Germany's Constitutional Court said Tuesday a last-minute legal challenge by a leading eurosceptic politician would not delay its hotly awaited verdict on key euro crisis tools.
"The date fixed for the ruling" on the ESM rescue fund and EU fiscal pact on Wednesday "will go ahead as planned," the court said in a statement.
That means that at 10:00 am (0800 GMT) Wednesday, the eight scarlet-robed judges of the Verfassungsgericht will decide whether German President Joachim Gauck can sign into law the European Stability Mechanism (ESM) and the European fiscal pact.
The German parliament already voted in favour of both with a two-thirds majority at the end of June.
But Gauck held off from completing the ratification process in the face of legal challenges filed by the far-left Die Linke party, a citizens' initiative group called "More Democracy" and a well-known eurosceptic from Chancellor Angela Merkel's CSU Bavarian sister party, Peter Gauweiler.
In an attempt to delay Wednesday's ruling, Gauweiler filed a new complaint at the weekend, arguing that the European Central Bank's decision to launch a new bond-buying programme had moved the goalposts and that the court must now first decide whether the bond purchase programme is legal before it can rule on the constitutionality of the ESM rescue fund.The Constitutional Court held an emergency session on Monday to decide whether to delay its planned ruling on Wednesday in face of Gauweiler's latest challenge.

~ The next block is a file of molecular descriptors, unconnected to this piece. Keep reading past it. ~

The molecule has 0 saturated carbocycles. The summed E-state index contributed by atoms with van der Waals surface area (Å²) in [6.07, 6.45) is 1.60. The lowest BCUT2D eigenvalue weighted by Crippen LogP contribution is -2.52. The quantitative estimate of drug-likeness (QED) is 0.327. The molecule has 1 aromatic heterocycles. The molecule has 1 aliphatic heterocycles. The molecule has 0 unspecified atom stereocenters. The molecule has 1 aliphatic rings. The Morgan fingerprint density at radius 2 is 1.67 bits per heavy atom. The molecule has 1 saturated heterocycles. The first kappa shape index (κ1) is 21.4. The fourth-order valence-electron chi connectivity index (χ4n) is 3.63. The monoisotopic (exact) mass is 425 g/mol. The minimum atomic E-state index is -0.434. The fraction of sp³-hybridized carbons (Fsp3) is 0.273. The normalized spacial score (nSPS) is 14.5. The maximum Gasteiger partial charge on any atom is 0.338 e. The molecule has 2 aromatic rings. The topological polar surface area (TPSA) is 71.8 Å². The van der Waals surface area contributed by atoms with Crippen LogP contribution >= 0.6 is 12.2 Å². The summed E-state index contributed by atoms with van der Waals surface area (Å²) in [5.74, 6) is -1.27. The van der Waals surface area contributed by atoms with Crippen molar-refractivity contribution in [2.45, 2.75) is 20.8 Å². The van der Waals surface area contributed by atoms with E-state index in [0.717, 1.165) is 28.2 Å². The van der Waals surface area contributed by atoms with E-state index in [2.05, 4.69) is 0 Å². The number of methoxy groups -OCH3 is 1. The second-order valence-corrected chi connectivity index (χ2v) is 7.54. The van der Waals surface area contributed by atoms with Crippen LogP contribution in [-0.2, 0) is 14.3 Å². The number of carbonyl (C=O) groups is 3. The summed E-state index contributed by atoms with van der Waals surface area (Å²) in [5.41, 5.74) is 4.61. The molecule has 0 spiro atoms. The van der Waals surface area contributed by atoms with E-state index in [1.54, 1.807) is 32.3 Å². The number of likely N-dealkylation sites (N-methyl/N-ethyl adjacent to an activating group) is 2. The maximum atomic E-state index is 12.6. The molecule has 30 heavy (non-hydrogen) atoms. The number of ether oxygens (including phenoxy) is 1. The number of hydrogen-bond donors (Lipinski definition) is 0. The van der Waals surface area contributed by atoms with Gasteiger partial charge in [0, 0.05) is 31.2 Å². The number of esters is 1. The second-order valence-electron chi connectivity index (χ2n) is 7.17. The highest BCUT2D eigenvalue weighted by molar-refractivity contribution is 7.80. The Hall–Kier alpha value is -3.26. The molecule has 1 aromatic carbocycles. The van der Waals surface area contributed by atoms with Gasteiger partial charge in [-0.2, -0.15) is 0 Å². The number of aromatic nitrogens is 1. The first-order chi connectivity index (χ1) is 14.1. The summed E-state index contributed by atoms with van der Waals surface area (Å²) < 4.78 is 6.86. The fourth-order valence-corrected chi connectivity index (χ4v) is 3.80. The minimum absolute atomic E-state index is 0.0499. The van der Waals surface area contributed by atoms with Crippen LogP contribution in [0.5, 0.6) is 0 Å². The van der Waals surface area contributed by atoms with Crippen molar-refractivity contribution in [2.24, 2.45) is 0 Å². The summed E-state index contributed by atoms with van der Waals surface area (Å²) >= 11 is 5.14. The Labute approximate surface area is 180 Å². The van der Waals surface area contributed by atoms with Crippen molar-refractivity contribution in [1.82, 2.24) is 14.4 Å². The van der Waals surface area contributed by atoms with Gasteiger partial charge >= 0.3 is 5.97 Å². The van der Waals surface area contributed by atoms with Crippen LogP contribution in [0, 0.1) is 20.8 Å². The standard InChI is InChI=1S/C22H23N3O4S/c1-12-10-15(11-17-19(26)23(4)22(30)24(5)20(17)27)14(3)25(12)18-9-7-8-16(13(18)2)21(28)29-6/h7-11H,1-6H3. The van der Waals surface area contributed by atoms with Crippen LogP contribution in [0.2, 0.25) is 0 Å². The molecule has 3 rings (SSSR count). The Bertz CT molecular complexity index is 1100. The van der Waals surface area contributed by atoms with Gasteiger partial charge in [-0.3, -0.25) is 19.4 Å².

Gauweiler and the other groups argue that the ESM -- the EU's permanent 500-billion-euro ($630-billion) rescue fund -- and the fiscal pact are incompatible with Germany's "Grundgesetz" or Basic Law because they are effectively forcing Germany to surrender its budgetary sovereignty without the necessary democratic backing.
By committing Europe's biggest economy -- and already its effective paymaster -- to the ESM, parliament was essentially exposing Germany's public finances to unlimited risks should one eurozone country after another topple under the debt crisis, they argue, charging that this meant German voters' basic democratic rights were being infringed upon.